PORTLAND, Ore. — Starting this week Portland parents will begin to hear from their school principals asking if they'd like to sign a consent form and opt-in to free COVID-19 screen testing.
Rashelle Chase-Miller has two kids: a third-grader in the Portland Public School District (PPS) named Leo, and her youngest is in preschool.
Chase-Miller said in-person school for Leo has been going well, but she still has concerns about COVID, particularly the delta variant. Neither of her kids are old enough to get the vaccine.
“Out of my two kids, obviously worried for both of them, but I'm more concerned about my oldest. He has cerebral palsy and asthma,” said Chase-Miller. “His respiratory situation is something that we watch at the best of times, so I'll feel better knowing what his status is."
That's why she's planning to opt-in to PPS’ free COVID-19 screen testing program.
“I think it is a really useful tool. I actually wish that it was an opt-out situation,” Chase-Miller said.
Each week, kids who have opted-in will get a test kit. They take it home, collect a spit sample, then bring it back to school the next day. That sample goes to OHSU for processing, and families are expected to have results within 48 hours.
Kathryn Schmidt, who is also a parent with children going to school at PPS, intends to opt-in as well. She has two daughters, 10-year-old Merritt in fifth grade, and 13-year-old Ellery in eighth grade. Schmidt said she plans to enroll her youngest in the testing program and talk about it first with her older daughter.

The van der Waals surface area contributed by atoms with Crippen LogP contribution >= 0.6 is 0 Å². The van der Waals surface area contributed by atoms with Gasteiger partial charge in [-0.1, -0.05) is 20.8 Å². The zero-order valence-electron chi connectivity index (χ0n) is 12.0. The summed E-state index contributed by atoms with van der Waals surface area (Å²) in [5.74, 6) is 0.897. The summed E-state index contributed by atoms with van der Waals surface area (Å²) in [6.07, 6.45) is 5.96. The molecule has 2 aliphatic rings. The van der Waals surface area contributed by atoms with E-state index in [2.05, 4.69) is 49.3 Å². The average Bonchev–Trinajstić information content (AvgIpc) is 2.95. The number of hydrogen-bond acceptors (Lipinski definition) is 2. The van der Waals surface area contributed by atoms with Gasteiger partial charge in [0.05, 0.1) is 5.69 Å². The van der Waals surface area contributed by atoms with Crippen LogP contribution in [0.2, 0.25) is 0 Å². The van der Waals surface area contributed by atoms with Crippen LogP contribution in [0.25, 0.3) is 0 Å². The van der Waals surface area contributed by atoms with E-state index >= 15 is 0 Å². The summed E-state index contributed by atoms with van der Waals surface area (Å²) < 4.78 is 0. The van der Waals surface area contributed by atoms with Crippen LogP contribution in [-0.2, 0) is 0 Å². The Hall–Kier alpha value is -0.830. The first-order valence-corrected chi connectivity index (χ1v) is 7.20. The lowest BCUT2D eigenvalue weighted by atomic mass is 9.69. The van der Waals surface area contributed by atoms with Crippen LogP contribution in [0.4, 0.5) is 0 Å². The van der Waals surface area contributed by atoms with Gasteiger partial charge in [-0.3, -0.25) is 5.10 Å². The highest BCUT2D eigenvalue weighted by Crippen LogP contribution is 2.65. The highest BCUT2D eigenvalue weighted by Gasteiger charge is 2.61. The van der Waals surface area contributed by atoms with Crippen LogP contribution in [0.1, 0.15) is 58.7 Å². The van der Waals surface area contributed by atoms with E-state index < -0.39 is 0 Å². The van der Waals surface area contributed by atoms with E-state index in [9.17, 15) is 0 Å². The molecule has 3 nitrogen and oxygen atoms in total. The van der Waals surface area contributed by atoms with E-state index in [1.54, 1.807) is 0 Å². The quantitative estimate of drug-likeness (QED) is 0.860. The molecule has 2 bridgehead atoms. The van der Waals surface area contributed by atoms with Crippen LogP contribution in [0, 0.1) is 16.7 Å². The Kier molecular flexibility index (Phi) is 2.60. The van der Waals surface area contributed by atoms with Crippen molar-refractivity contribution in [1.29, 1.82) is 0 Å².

“I will do, at this point, really anything that will keep our kids in schools,” Schmidt said.
While she said her kids, especially her youngest, are thriving at school, she also has concerns. Her 10-year-old isn't old enough to be vaccinated, and her older daughter's school environment is more crowded than she’d like.
“Middle schools are certainly more crowded and there's more movement from class to class. So I think that's been something to give us a little bit more of a pause,” she said.
“You can't really test kids, or at least a non-vaccinated child, too many times in my opinion,” said Schmidt.
Chase-Miller hopes parents take the opportunity to opt-in for free testing.
“I hope that other parents continue to think not just about their children, but the children that they share space with and others in the community,” Chase-Miller said.
To be tested, kids don't have to be showing symptoms. The district plans to prioritize grades K-5 because kids at that age still can't get the vaccine. After that, they'll move to middle and high school students.
The program is being done through collaboration with the Center for Disease Control and Prevention, Oregon Health Authority, Oregon Department of Education, OHSU, Multnomah County and health partners at the Multnomah Education Service District (MESD).
Testing is expected to start shortly after schools have completed registration.
PPS spokesperson Karen Werstein said while parents will be able to start signing consent forms and opting in this week, parents may choose to opt-in at any point while the program is underway.